SCHOOLBOY Henry Webster has relived the moment he was savagely beaten with a claw hammer.

Henry said he had turned away from the fight when he was attacked from behind with a claw hammer outside his school.

He was left with permanent brain damage.

The 16-year-old stood in the witness box yesterday to watch a video of the police interview he gave shortly after the attack at Ridgeway School.

In the footage Henry said he could "see stars" as the hammer was rammed into the back of his head.

"I went down to the tennis courts and then these men came through the gate and they looked at me," he said in the interview.

"The one in the black jacket pushed me, then started punching and I tried to walk away.

"That's when I was hit on the back of the head.

"Then I fell to the floor and I was screaming."

Despite his serious head injuries, Henry remained conscious throughout.

Speaking to police officers he described the moment he was struck with the hammer.

"I heard screams, then I was punched in the back of my head," said the rugby-playing teenager.

"They were all kicking me when I felt the two big hits. I was curled up on the floor but they kept repeatedly hitting me.

"Then I felt the hammer hit the back of my head. I know it was a hammer because if it was a punch, your vision does not change. As I got hit my vision turned to stars - it all separated, what I could see because it was so powerful.

"It was the same with several other hits.

"They were only attacking my head. I had no other injuries. They surrounded me kicking my hands to stop me holding my head - then they ran off. I got up, stumbled about three steps and fell over."

Henry said he had seen at least five adults walking towards him across the school tennis courts just before the attack, but could only describe two.

He also told how his injuries would stay with him for the rest of his life.

"The hammer had gone through my head, through my skull and into the fluid in my brain," he said.

"I have been told I will never recover, because the brain cells will not reform."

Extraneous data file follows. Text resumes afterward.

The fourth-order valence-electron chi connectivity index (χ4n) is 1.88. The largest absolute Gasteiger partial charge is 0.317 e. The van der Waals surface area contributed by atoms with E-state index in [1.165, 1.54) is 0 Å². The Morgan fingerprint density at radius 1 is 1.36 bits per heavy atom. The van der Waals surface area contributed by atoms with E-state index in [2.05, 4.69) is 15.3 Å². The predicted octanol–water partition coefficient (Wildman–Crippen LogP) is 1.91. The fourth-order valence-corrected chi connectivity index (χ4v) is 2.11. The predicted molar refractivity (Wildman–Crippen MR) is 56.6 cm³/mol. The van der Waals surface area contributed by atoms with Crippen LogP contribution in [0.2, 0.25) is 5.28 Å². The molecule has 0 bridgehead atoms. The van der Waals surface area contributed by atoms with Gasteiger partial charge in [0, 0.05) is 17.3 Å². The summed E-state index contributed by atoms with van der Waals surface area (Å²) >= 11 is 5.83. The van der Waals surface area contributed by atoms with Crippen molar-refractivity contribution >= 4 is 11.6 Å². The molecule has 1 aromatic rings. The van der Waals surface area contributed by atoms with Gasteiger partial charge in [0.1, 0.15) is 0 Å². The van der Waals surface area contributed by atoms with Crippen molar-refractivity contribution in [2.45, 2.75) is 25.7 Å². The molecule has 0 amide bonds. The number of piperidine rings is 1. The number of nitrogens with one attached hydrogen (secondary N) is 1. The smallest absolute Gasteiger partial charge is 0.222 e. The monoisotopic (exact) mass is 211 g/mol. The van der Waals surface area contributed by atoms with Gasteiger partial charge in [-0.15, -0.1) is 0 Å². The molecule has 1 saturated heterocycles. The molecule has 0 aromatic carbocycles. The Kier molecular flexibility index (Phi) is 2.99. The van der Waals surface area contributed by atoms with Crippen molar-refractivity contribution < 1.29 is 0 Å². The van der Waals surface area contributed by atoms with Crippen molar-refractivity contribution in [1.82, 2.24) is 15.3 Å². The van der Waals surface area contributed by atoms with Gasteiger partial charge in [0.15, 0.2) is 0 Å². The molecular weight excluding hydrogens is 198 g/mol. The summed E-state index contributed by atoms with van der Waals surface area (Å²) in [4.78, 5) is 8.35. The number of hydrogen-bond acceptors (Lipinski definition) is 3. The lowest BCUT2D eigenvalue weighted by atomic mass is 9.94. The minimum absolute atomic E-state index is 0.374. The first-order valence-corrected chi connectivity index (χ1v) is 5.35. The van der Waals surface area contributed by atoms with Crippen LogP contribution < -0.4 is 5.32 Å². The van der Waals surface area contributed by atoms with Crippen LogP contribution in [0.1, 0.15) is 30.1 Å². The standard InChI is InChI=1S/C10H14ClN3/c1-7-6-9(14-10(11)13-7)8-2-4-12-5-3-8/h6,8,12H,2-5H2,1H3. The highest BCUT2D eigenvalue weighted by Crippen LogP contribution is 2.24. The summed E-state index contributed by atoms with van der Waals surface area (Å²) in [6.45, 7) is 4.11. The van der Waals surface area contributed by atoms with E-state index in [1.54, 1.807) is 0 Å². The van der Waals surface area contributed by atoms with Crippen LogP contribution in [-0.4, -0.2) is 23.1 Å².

Henry described how he had been insulted by one of the boys earlier in the school day and the pair had agreed to a fight.

"He said If you want to sort this out, down the tennis courts, me and you, after school,'" he recalled.

"I said: Okay then, as long as it's one on one'.

"Everyone from the school was going down because they all knew there was going to be a fight."

Henry is expected to return to the witness box today to give further evidence.

He will be allowed to take regular breaks during his evidence because his brain injury means he can no longer concentrate for more than 20 minutes at a time.

A JURY has been told the brutal attack on Henry Webster was like something from a violent movie.

James Patrick for the prosecution said: "For those who watched it, it made a sickening sight.

"The sort of violence you would expect to see in a Quentin Tarantino film, certainly not in a playground, in a school, in a village, in Wiltshire.

"The victim is Henry Webster.

"At the time he was 15 but a 6ft 2in rugby player and of very distinctive appearance from his red hair.

"There had been trouble earlier in the day and a fight was arranged for the tennis courts at the school at the end of the day.

"Henry had agreed to be there. It was to be a fair fight. One on one, or so he thought.

"He hadn't reckoned on the fact that it wasn't going to be one on one. It was going to be significantly more."